Ngorongoro Crater/8th Wonder of the World

Trip Start Nov 28, 2009
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Trip End May 22, 2010


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Wednesday, May 19, 2010

1st day

Leaving Arusha at 9am with our driver Bakary, our first stop along the way to Ngorongoro Crater – said to be the 8th wonder of the world – was a snake park and a museum about the Massai culture. During an 1 hour walk through the park we saw pythons, mambas, cobras and other dangerous animals as well as overcame our fears by, first, holding a non-dangerous snake in our hands and then put it around our neck. Next we passed a Massai village where a man is supposed to live with his 25 wives and more than 100 kids. The amount of kids made the Tanzanian government to build a school just for this Massai's kids. When we stopped for lunch at a small village close to the Albertine rift we were quickly approached by so many street vendors that we could get an idea how crazy this place might be during high season. After entering the Ngorongoro Conservation area we saw a couple of Baboons that showed little interest in leaving the road we were driving on. When we finally reached the view point of the Crater we could understand why it was considered the 8th wonder of the world – its walls are falling down 600m and the whole crater spreads out over an area of 19x16 km. This first impression got even better as we managed to see a herd of elephants, 3 rhinos, several wilderbeests, antilopes and buffaloes from the terrace of our Lodge. Having seen all these animals in such concentration and knowing that the crater has one of the highest densities of predators in the world, we were really excited about all the animals to spot the next day.

2nd day

We started our great safari day with an early breakfast as we were planning to drive down into the crater at 7:30 am. When we arrived down the first thing we could spot were large amounts of wilderbeests and zebras that seemed to inhabit every part of the crater. At our first stop we saw a female lions from just 2-3m away from our car and they seemed pretty unimpressed by our presence. When two more lions joined, Ferdi’s sunglasses fell outside of the car and it was only due to the courage of our driver Bakary, who opened the car door and picked them up with the lions still around, that he got them back. During our game drive we saw 4 of the "big five" animals- lion, elephant, buffalo and rhino- but didn’t manage to spot a leopard. In another occasion it was only the high grass that prevented us from seeing a cheetah. Among the thousands of wilderbeests and zebras especially the male wilderbeests were constantly fighting for their territory during the mating period and thereby creating an enormous noise when their horns were crashing together. We also saw jackals, hyenas, hippos, elum (big antilope), gazelles, flamingos, warthogs, ostriches and several other birds so that we had an almost perfect safari day – I wished we had seen a leopard and the cheetah. On the way to Lake Manyara where we spent the night in order to go for a game drive in the nearby nationalpark early the next morning. Upon arrival in the hotel we went straight to the pool and enjoyed a beautiful sunset over Lake Manyara and enjoying a cold Kilimanjaro beer.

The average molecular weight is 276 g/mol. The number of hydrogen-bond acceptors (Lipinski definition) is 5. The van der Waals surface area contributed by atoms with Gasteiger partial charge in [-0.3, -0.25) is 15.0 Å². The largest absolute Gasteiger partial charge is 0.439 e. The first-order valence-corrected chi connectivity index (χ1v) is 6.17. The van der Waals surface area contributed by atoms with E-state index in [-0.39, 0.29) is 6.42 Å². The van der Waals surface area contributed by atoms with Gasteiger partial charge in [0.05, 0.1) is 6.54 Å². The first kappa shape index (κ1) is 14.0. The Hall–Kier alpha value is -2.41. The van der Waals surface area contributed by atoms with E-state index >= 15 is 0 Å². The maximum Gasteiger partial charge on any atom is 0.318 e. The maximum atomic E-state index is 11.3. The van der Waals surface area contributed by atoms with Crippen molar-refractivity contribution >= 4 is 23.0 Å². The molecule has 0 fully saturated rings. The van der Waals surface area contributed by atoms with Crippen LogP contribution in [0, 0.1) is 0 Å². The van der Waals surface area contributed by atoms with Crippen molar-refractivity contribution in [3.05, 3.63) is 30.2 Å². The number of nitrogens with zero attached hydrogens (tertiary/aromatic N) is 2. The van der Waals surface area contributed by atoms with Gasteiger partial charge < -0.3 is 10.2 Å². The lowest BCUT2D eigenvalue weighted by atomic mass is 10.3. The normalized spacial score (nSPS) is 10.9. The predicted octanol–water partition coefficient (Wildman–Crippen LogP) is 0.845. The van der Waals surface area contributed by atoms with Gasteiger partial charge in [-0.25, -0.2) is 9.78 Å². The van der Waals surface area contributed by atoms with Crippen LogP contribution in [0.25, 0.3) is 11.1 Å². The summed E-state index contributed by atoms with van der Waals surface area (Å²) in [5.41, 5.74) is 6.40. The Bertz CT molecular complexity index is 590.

3rd day

Again we had to get up at 6:45 in order to start our game drive as early as possible. Since we expected to see mainly birds in the national park we were really surprised when we saw a herd of elephants with the mothers surrounding calves to protect them; a couple of Massai giraffes and actually could get really close to them. Other animals that we saw were many baboons, other monkeys, a big herd of buffalos, a hippo and some birds as well. But we were mostly impressed by the fact that a grown up Impala male could have up to 15 females in his group and no other males. Already at lunchtime we had to drive back to Arusha in order to catch our flight to Zanzibar in the early afternoon.
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